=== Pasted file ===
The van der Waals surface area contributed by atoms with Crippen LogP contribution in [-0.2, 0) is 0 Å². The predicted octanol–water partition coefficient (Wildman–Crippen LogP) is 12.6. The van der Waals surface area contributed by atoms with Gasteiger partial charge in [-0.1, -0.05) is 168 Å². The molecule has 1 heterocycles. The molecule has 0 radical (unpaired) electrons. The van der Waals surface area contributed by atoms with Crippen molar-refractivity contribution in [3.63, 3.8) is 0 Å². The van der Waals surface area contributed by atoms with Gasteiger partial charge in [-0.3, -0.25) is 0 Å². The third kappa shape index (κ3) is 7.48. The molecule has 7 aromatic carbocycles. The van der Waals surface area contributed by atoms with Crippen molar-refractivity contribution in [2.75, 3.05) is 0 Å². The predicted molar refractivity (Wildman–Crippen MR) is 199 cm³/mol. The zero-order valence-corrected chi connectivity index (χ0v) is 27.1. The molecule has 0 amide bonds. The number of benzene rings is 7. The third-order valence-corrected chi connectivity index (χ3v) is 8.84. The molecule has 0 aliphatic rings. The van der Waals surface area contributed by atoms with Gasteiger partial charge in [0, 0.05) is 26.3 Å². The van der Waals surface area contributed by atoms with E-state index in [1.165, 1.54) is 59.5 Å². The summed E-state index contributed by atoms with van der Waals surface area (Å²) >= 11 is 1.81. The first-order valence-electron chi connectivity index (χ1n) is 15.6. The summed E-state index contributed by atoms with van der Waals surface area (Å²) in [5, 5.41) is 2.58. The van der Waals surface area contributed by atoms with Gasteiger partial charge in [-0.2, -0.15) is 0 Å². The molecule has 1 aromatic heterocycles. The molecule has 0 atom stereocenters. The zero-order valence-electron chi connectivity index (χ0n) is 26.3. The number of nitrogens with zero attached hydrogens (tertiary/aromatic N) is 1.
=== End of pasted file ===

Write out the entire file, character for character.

The van der Waals surface area contributed by atoms with Crippen LogP contribution in [-0.2, 0) is 0 Å². The predicted octanol–water partition coefficient (Wildman–Crippen LogP) is 12.6. The van der Waals surface area contributed by atoms with Gasteiger partial charge in [-0.1, -0.05) is 168 Å². The molecule has 1 heterocycles. The molecule has 0 radical (unpaired) electrons. The van der Waals surface area contributed by atoms with Crippen molar-refractivity contribution in [3.63, 3.8) is 0 Å². The van der Waals surface area contributed by atoms with Gasteiger partial charge in [-0.3, -0.25) is 0 Å². The third kappa shape index (κ3) is 7.48. The molecule has 7 aromatic carbocycles. The van der Waals surface area contributed by atoms with Crippen molar-refractivity contribution in [2.75, 3.05) is 0 Å². The predicted molar refractivity (Wildman–Crippen MR) is 199 cm³/mol. The zero-order valence-corrected chi connectivity index (χ0v) is 27.1. The molecule has 0 amide bonds. The number of benzene rings is 7. The third-order valence-corrected chi connectivity index (χ3v) is 8.84. The molecule has 0 aliphatic rings. The van der Waals surface area contributed by atoms with Gasteiger partial charge in [0, 0.05) is 26.3 Å². The van der Waals surface area contributed by atoms with E-state index in [1.165, 1.54) is 59.5 Å². The summed E-state index contributed by atoms with van der Waals surface area (Å²) >= 11 is 1.81. The first-order valence-electron chi connectivity index (χ1n) is 15.6. The summed E-state index contributed by atoms with van der Waals surface area (Å²) in [5, 5.41) is 2.58. The van der Waals surface area contributed by atoms with Gasteiger partial charge in [-0.2, -0.15) is 0 Å². The molecule has 1 aromatic heterocycles. The molecule has 0 atom stereocenters. The zero-order valence-electron chi connectivity index (χ0n) is 26.3. The number of nitrogens with zero attached hydrogens (tertiary/aromatic N) is 1.